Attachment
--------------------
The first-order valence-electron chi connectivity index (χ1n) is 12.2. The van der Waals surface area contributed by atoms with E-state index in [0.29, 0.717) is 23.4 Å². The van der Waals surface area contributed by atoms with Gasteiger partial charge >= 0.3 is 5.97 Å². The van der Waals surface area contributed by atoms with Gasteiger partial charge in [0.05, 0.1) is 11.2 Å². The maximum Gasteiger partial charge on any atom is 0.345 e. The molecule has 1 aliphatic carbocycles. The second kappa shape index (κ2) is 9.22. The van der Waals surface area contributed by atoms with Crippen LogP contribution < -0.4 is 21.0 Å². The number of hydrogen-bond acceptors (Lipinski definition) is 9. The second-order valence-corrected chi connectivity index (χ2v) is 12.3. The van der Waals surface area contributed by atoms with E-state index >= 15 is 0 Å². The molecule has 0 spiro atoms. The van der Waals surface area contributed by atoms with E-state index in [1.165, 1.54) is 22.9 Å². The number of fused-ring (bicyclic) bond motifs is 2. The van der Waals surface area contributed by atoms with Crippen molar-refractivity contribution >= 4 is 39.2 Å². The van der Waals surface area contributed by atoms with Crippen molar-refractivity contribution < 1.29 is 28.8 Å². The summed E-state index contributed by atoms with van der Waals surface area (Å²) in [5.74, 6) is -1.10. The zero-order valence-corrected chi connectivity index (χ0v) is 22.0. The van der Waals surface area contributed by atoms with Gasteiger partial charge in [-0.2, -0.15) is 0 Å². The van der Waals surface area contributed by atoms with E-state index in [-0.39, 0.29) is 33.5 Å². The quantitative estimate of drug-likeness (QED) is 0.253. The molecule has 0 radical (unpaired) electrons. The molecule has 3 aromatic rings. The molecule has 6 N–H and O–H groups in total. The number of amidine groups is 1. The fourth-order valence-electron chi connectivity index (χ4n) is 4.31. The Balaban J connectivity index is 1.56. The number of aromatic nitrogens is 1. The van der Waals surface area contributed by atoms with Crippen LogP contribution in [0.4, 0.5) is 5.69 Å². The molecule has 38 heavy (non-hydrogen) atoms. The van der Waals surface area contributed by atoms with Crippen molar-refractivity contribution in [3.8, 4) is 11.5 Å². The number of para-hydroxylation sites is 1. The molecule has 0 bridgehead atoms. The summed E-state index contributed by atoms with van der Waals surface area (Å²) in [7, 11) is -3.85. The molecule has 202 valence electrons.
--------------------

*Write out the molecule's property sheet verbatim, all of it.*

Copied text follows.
The first-order valence-electron chi connectivity index (χ1n) is 12.2. The van der Waals surface area contributed by atoms with E-state index in [0.29, 0.717) is 23.4 Å². The van der Waals surface area contributed by atoms with Gasteiger partial charge >= 0.3 is 5.97 Å². The van der Waals surface area contributed by atoms with Gasteiger partial charge in [0.05, 0.1) is 11.2 Å². The maximum Gasteiger partial charge on any atom is 0.345 e. The molecule has 1 aliphatic carbocycles. The second kappa shape index (κ2) is 9.22. The van der Waals surface area contributed by atoms with Crippen LogP contribution < -0.4 is 21.0 Å². The number of hydrogen-bond acceptors (Lipinski definition) is 9. The second-order valence-corrected chi connectivity index (χ2v) is 12.3. The van der Waals surface area contributed by atoms with E-state index >= 15 is 0 Å². The molecule has 0 spiro atoms. The van der Waals surface area contributed by atoms with E-state index in [1.165, 1.54) is 22.9 Å². The number of fused-ring (bicyclic) bond motifs is 2. The van der Waals surface area contributed by atoms with Crippen molar-refractivity contribution >= 4 is 39.2 Å². The van der Waals surface area contributed by atoms with Crippen molar-refractivity contribution < 1.29 is 28.8 Å². The summed E-state index contributed by atoms with van der Waals surface area (Å²) in [5.74, 6) is -1.10. The zero-order valence-corrected chi connectivity index (χ0v) is 22.0. The van der Waals surface area contributed by atoms with Gasteiger partial charge in [-0.2, -0.15) is 0 Å². The van der Waals surface area contributed by atoms with E-state index in [-0.39, 0.29) is 33.5 Å². The quantitative estimate of drug-likeness (QED) is 0.253. The molecule has 0 radical (unpaired) electrons. The molecule has 3 aromatic rings. The molecule has 6 N–H and O–H groups in total. The number of amidine groups is 1. The fourth-order valence-electron chi connectivity index (χ4n) is 4.31. The Balaban J connectivity index is 1.56. The number of aromatic nitrogens is 1. The van der Waals surface area contributed by atoms with Crippen LogP contribution in [0.4, 0.5) is 5.69 Å². The molecule has 38 heavy (non-hydrogen) atoms. The van der Waals surface area contributed by atoms with Crippen molar-refractivity contribution in [3.8, 4) is 11.5 Å². The number of para-hydroxylation sites is 1. The molecule has 0 bridgehead atoms. The summed E-state index contributed by atoms with van der Waals surface area (Å²) in [7, 11) is -3.85. The molecule has 202 valence electrons.